OAKS, Pa., Feb. 18, 2016 – Research released today by SEI (NASDAQ: SEIC) found that the majority of U.S. defined contribution (DC) plan sponsors feel their employees will not retire at retirement age and recognize the potential impact of an aging workforce on their businesses, including increased healthcare costs, added expenses of higher salaried employees and turnover of younger employees blocked in the organization. In addition, most plan sponsors feel that DC plans will be the primary retirement income source, but aren’t currently designed to fill that role.
“Plan sponsors are realizing the potential financial impact that employees not being able to retire at retirement age could have on their businesses,” said Joel Lieb, Director of Defined Contribution Advisory Team, SEI’s Institutional Group. “This is not a problem that is 30 years away, but one that could be a significant business challenge within the next decade. Plan sponsors should be identifying the goals of their plans and conducting analysis that will support a re-design more aligned with helping participants meet their retirement income goals.”
According to the survey, plan sponsors are taking some steps to change aspects of their current plans. There is increased focus on the quality of investments being offered to employees over performance and fees. Survey participants ranked “quality of investment options” as the highest priority for their organizations when making investment decisions for the DC plan, over fund performance or plan fees.
As part of this shift toward quality, nearly two-thirds of those surveyed agreed it is a good idea to separate asset management services from recordkeeping. More plan sponsors reported using non-recordkeeper single manager funds and non-recordkeeper multi-manager funds than using proprietary funds offered by their recordkeeper in their core line-ups.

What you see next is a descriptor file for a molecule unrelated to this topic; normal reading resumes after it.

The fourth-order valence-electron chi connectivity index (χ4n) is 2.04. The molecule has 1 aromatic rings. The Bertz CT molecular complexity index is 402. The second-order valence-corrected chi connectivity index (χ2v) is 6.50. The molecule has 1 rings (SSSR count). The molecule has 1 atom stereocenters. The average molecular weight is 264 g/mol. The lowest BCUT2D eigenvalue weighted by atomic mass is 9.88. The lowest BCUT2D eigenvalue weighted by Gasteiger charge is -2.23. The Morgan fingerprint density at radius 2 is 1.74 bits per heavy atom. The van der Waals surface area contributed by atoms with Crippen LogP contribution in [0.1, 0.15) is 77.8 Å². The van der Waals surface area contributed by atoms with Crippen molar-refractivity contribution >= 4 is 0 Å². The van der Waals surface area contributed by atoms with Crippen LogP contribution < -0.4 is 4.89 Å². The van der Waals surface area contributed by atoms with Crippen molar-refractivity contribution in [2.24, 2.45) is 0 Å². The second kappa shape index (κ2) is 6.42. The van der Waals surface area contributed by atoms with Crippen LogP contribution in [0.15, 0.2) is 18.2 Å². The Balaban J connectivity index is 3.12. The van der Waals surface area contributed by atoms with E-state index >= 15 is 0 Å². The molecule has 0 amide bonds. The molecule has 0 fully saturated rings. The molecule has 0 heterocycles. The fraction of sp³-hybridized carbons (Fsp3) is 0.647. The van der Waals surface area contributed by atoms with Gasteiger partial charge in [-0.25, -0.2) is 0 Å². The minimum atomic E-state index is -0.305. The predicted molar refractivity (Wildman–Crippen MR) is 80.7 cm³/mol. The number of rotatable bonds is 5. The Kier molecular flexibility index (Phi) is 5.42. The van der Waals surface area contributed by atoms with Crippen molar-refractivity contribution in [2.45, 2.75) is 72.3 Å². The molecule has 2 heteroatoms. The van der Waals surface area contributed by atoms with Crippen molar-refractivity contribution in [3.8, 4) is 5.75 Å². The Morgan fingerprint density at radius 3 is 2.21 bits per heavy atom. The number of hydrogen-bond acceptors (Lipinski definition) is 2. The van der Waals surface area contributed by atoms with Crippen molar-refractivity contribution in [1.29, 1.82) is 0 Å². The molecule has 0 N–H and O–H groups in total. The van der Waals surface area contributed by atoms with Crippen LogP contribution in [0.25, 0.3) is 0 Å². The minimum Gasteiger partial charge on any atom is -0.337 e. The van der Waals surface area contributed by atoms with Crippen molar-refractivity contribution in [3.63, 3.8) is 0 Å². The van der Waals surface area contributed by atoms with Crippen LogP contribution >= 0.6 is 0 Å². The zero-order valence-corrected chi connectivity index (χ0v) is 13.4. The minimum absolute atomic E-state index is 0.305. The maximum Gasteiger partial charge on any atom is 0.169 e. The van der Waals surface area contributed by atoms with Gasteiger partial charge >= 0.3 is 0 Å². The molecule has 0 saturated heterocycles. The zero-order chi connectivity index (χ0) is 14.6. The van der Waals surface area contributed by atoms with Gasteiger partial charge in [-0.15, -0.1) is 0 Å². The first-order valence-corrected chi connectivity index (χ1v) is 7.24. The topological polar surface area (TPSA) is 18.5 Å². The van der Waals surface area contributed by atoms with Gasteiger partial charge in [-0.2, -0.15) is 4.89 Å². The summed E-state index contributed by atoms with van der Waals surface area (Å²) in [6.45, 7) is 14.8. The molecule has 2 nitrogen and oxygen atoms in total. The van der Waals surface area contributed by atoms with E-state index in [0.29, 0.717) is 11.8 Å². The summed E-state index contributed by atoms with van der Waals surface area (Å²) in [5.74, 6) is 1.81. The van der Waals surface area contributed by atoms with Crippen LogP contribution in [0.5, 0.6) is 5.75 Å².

The survey also identified several key areas for further re-design opportunities. First, simplifying core menu offerings into streamlined, high-quality options for participants continues to be an area of need. Two-thirds of those plan sponsors polled offer more than 11 core menu options (not including TDFs) in their plan lineups – and 24 percent offer more than 16 options to choose from.
Additionally, plan sponsors might benefit from gaining a better understanding of how brand-name funds could potentially sway participants in their investment decision-making process. Only 20 percent of plan sponsors surveyed said it is likely they will implement white-label fund options in the next 12 months.
The poll was conducted by SEI’s Defined Contribution Research Panel in December 2015 and completed by 231 executives representing DC plans ranging in size from $25 million to over $5 billion. This summary is the first of three parts. The second part will focus on TDFs and will be released in April 2016. The third part will focus on DC oversight and governance, and will be released in June 2016.
For the complete poll summary, email firstname.lastname@example.org.
About SEI’s Institutional Group
SEI’s Institutional Group is one of the first and largest global providers of outsourced investment management services. The company delivers integrated retirement, healthcare and nonprofit solutions to 470 clients in eight countries. Our solutions are designed to help clients meet financial objectives, reduce business risk and fulfill their due diligence requirements through implemented strategies for the management of defined benefit plans, defined contribution plans, endowments, foundations and board designated funds.
SEI (NASDAQ:SEIC) is a leading global provider of investment processing, investment management, and investment operations solutions that help corporations, financial institutions, financial advisors, and ultra-high-net-worth families create and manage wealth. As of December 31, 2015, through its subsidiaries and partnerships in which the company has a significant interest, SEI manages or administers $670 billion in mutual fund and pooled or separately managed assets, including $262 billion in assets under management and $408 billion in client assets under administration.